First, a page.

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Duke University Press puts over 1600 books online
January 29, 2014 | 12:15 pm

Duke University Press has just announced a new online access site for its books and ebooks, "Offering more than 1,600 titles and powered by the Folio eBooks solution, the site is the new home for the e-Duke Books Scholarly Collection, available to libraries for purchase," according to the Duke U.P. announcement, but it also offers considerably more. "The new site is open to all users and dramatically enhances the discoverability of Duke University Press’s content," the statement continues. " It provides free access to the introductory chapters of every book in the collection and allows integrated searching and linking...

University of Kentucky does e-book exchange for selfies
August 30, 2013 | 9:02 am

University of KentuckyHere's a lovely idea that I wish more mainstream publishers would copy: The University Press of Kentucky is dishing out free e-books in exchange for selfies of readers holding their UPK print title. "Do you own a print copy of a University Press of Kentucky title and wish you had the ebook too?" states the University Press of Kentucky Ebook Loyalty Program Tumblr page. "Send us a digital photo of you holding the book to receive the electronic edition for free!" You can see some of the results here: And here: For now, only PDF format e-books are available. But all the same, what a...

Meet Waterstones Academy, a college for booksellers
February 25, 2013 | 12:30 pm

Waterstones AcademyThe Bookseller recently published what appears to be a very interesting article about a sort of bookseller's university that Waterstones—the UK-based bookstore chain—plans to open at some point in the near-to-distant future. And I use the term "appears," by the way, because the article in question in available only to subscribers of the website's premium content, of which I am not one. Bummer. The article's abstract, at any rate, claims that Waterstones Academy, as the school will be known, will be an "industry first" in the UK. Students of the nine month-long program, which will be operated in partnership with the...

10 Universities with Amazing Online Collections
December 13, 2012 | 11:00 pm

It's common knowledge that universities often hold amazing pieces in their library collections, from rare books to priceless works of art. Many are available for viewing simply by visiting the university, but many others are not available for public access, or visitors simply don't have the time or resources to visit in person. That's why so many colleges have begun digitizing their collections and putting them online, giving the world access to their amazing resources, and even opening up viewing of fragile or rare pieces that can't be accessed any other way. We've discovered 10 universities with incredible online collections featuring award-winning...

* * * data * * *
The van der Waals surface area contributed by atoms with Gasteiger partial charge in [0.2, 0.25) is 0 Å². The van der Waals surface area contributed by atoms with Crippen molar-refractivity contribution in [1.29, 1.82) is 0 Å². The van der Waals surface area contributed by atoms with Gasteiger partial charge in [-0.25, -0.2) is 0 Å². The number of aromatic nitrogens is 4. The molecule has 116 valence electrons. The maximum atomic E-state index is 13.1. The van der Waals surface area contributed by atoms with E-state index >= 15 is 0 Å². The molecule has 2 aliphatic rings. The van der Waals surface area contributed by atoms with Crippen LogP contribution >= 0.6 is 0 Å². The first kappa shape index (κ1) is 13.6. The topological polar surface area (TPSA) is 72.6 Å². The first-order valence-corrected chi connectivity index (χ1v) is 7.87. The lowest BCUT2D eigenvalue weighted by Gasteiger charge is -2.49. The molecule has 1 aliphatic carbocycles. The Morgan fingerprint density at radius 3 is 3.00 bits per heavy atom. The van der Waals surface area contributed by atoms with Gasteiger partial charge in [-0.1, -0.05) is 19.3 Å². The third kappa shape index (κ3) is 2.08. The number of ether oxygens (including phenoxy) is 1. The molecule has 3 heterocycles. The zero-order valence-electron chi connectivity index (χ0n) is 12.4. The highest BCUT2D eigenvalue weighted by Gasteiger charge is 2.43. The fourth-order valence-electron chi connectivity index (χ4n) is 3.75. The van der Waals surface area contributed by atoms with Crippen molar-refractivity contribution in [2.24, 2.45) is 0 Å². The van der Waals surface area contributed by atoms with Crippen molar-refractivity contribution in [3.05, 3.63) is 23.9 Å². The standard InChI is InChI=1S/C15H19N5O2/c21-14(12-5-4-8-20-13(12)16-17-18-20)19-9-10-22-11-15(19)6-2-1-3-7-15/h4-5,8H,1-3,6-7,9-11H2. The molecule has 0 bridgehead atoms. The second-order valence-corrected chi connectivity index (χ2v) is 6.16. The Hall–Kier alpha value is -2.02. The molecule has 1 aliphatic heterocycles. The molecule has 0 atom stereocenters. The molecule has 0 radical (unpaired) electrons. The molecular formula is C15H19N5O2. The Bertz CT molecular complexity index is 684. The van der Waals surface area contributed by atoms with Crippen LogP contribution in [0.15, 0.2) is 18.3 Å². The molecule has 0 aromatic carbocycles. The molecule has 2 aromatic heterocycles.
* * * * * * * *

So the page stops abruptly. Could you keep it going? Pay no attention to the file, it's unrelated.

The World’s 20 Most Impressive University Special Collections
October 7, 2012 | 9:08 pm

The 20 Most Impressive University Special Collections  Easily one of the neatest perks of campus life for the particularly inquisitive, studious, or proudly nerdy involves perusing the school’s special collections. Most tend to involve some combination of rare books and manuscripts as well as information about the school itself, local history, and maybe state history. Even smaller collections tend to harbor some amazing gems. But some schools score big time, with archives bursting with veritable treasures and groundbreaking finds. This doesn’t invalidate the inherent worth of the more modest special collections out there, obviously. All the same, though ... some of the university special collections out there can only be...

Short-Form Digital Grows at University Presses
September 19, 2012 | 11:03 am

Back in March, the Digital Digest profiled Princeton Shorts, a new short-form e-book program launched last fall by Princeton University Press. At least two more AAUP presses have launched short e-book programs this spring: Stanford, with Stanford Briefs, and North Carolina, with UNC Press E-Book Shorts. The basic idea of short-form digital is not original to university presses. Anticipating the evolving desires of e-readership, Amazon launched its Kindle Singles format in January 2011, canvassing for medium-length (5,000-30,000) word pieces ("longer than a magazine article, shorter than a book.") Publishers Weekly reports that they are selling just fine, with the top two or three Singles consistently ranking among...